Law, ethics on tap for new medical, law students

Law, ethics on tap for new medical, law students

September 09, 2011

By Pete Rosenbery

 

CARBONDALE, Ill. -- Just weeks into their budding legal and medical careers, first-year law and medical school students at Southern Illinois University Carbondale begin to explore critical legal and ethical issues they will soon face.

Professional Responsibility Day will introduce first-year students in the SIU School of Law, SIU School of Medicine, and the University’s MEDPREP program to issues they might face during their professional careers.  The program is now in its 16th year and is part of the law school’s course, “Professionalism and the Law.”

The program begins at 9:30 a.m., Saturday, Sept. 10, in the Hiram H. Lesar Law Building at the SIU School of Law.

About 275 students, faculty, and facilitators will participate this year.  MEDPREP helps eligible students prepare for careers in medicine, dentistry or other health-related fields.

 


Media Advisory

Reporters, photographers and news crews are welcome to cover some of the small group discussions that start at 10:15 a.m. in various classrooms, but they should be unobtrusive.  Students and faculty will be available for interviews at noon.  For more information, contact Alicia Ruiz, the law school’s director of communication and outreach, at 618/453-8700.


Law school Dean Cynthia L. Fountaine, Ross Silverman, professor and chair of the Department of Medical Humanities in the medical school, Dr. Kevin Dorsey, dean and provost of the medical school and W. Eugene Basanta, the Southern Illinois Healthcare Professor of Law, will deliver opening remarks.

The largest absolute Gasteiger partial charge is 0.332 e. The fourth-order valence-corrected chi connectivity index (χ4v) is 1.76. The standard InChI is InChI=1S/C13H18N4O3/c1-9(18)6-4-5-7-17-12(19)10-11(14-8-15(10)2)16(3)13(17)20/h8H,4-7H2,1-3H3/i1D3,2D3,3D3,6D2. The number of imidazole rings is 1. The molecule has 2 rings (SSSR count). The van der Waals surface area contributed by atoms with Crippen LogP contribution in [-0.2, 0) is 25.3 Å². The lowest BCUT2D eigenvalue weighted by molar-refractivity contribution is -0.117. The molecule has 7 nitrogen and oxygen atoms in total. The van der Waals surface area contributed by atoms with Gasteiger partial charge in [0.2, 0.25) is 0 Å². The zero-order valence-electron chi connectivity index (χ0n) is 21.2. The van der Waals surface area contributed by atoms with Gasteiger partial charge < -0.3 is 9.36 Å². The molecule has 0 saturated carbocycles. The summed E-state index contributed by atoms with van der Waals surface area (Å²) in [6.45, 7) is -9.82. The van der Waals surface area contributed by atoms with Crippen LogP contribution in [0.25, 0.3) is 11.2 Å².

“Professional Responsibility Day is an opportunity for our students to begin to think carefully about how their professional conduct, either as an attorney or a physician, impacts their clients or patients, as well as the integrity of the professions to which they belong,” Fountaine said.  “It is important for students to begin to consider issues such as how to treat confidential

information or how to handle errors, in a safe environment where they can talk through the applicable rules and ethical principles. I think it is particularly helpful for law and medical students to look at these issues together so that they can achieve a better understanding and perspective about the ethical obligations of both professions.”

During Professional Responsibility Day, students will break into small groups to discuss various scenarios.  The scenarios, with the help of law school and medical school faculty, focus on a variety of topics, including patients’ rights, confidentiality, and how physicians and attorneys respond to patients or clients when there are mistakes.  The exercises allow students to recognize and talk about their own views on the issues as a beginning professional student and how those views might adversely affect others.

“The importance is the increased emphasis on professionalism and the increased concern in law schools and medical schools about the education students are receiving concerning professionalism and guiding them in confronting ethical issues,” Basanta said.

Professional Responsibility Day is an integral part of the full-year required course, Basanta said. Other components include first-year students reciting a “Statement of Professional Commitment,” an oath they drafted themselves, and participating in the annual law school induction ceremony.  This year’s ceremony is Sept. 30 in the law school auditorium.